In the absence of a large stimulus campaign from China the survey results underscore how the materials sector will face the sharpest declines in returns on capital among all sectors. Margins have also been high in recent years, and so have further to fall if they regress to their longer-term norms. Fully 86 per cent of materials analysts said the sector will face declining returns on capital in 2019, up from only 20 per cent last year. The reasons cited for this are rising costs, slower end demand, and declining pricing power.

Chart 8: Analysts report China’s growth slowdown is hitting materials companies

What are your management teams expecting for economic growth in China?

Source: Fidelity Analyst Survey 2019.


The technology sector has fallen a long way in 2019, declining to 0.5 points from 2.1 points a year earlier. Our analysts report that only 17 per cent of company managements are more confident to invest in their businesses than last year, compared with 84 per when we asked the same question in 2018.

What changed? One of the big challenges facing the sector is that of growth upon growth. The US is by far the biggest spender on IT across all geographies both in terms of penetration and absolute dollar amounts, and companies there benefited last year from major tax cuts and other incentives that greatly boosted the sector.

At the subsector level, there is quite a bit of nuance within the sector. For example, while hardware spending is expected to fall, it’s a different picture for software and the cloud, where spending looks set to continue to rise, according to our analysts.

Chart 9: IT company capex expectations drop off a cliff in 2019

How do organic capex plans for your companies over next 12 months vary vs. last 12 months?

Source: Fidelity Analyst Survey 2019.


When asked whether their companies were reacting to indicators associated with the end of the economic or market cycle, all of our telecoms analysts said no - putting the sector in a class of its own.

That’s not to say the sector is without challenges. In the words of one telecoms analyst, “They’re broadly stable if slightly declining businesses without pricing power thanks mainly to competition, but definitely in a recession or downturn they would be more attractive as they aren’t subjected to as many downgrades as other sectors.”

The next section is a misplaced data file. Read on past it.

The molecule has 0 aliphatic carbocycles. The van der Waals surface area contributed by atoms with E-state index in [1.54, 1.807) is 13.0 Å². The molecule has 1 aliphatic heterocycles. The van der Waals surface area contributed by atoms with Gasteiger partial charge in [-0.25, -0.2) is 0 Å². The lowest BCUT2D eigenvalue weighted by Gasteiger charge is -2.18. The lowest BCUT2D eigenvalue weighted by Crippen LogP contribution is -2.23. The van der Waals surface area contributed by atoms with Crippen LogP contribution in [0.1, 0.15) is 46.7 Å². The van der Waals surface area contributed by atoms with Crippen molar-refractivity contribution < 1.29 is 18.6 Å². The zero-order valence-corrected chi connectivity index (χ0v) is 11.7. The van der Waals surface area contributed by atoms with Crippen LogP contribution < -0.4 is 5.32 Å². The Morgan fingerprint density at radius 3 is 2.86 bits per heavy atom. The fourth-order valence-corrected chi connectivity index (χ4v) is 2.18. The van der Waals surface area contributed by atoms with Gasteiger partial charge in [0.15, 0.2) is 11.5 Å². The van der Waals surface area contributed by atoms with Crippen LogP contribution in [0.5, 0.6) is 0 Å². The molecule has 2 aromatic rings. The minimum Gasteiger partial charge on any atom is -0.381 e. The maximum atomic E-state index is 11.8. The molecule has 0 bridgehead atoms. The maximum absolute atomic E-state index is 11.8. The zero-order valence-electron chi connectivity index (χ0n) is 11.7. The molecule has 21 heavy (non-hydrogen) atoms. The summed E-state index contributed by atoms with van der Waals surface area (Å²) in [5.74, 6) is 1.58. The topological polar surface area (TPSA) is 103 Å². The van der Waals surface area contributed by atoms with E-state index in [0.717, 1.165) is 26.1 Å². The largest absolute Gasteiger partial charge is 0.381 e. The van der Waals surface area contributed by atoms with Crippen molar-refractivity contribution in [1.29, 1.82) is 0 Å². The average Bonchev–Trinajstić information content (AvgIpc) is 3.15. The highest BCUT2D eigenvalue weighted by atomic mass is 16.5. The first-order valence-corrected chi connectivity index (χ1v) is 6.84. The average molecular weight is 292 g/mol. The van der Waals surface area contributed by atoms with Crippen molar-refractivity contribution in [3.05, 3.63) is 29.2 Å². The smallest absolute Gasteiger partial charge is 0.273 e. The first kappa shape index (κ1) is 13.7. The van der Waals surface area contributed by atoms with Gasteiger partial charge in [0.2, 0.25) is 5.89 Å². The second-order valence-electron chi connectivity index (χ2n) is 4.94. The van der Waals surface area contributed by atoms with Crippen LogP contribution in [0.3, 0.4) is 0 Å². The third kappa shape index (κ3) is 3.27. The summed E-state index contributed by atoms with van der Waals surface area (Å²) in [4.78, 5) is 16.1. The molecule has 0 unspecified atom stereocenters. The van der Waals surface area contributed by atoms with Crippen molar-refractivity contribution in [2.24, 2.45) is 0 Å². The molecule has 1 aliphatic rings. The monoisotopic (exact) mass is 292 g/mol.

Overall sentiment within telecoms declined moderately, to a reading of 0.8 points in 2019 from 1.4 a year earlier. In addition to intense competition, telecoms firms face challenges including duplicate networks and a struggle to monetise the vast amounts of data they possess.

On the contrary, one area where there are expectations for further increases is capital expenditures. Capex is forecast to rise notably in 2019; in follow up interviews, one analyst cites rising spending on 5G spectrum options as a key factor here.

Chart 10: Not a single telecoms analyst reports their companies reacting to a slowdown

Are your companies reacting to indicators associated with the end of the economic or market cycle?

Source: Fidelity Analyst Survey 2019.

Currency volatility

According to our analysts, the impact of currency volatility will slightly increase this year. However, given the recent fluctuations in some emerging market currencies and dollar strength, and the continuing uncertainty around Brexit, it is surprising that the increase is so marginal. Only 15 per cent of analyst expect a ‘high’ impact this year, up a fraction from 13 percent in 2018.

Technology analysts expect less of a currency impact this year, with 44 per cent viewing it as ‘low’, up from 17 per cent in last year’s survey. Our analysts anticipate that the euro/dollar, which is the most important pair for North American software companies, is likely to be more stable this year, after a volatile period in the first eight months of 2018.

While the eventual outcome of Brexit continues to weigh on sterling, a good deal of negativity is already priced in to the currency. UK clothing retailers in particular were hurt by sterling volatility after the Brexit referendum in 2016. One analyst reports that at the time many retailers had hedges in place to reduce their currency exposure risk, but the majority of these hedges only ran until late 2017 and 2018. When they lapsed, the falling value of the pound inflated the cost of imported goods and put pressure on margins. The analyst adds that the year-on-year impact of this is expected to be smaller in 2019 compared with 2018, as the effects of the expiry of the hedges wash out of the data. As a whole, 40 per cent of analysts covering consumer discretionary, which includes retailers, expect a ‘low’ impact from currency volatility, up from 30 per cent in 2018.

Ben Moshinsky

Ben Moshinsky

Editor at Large

Neil Gough

Neil Gough

Asia Editor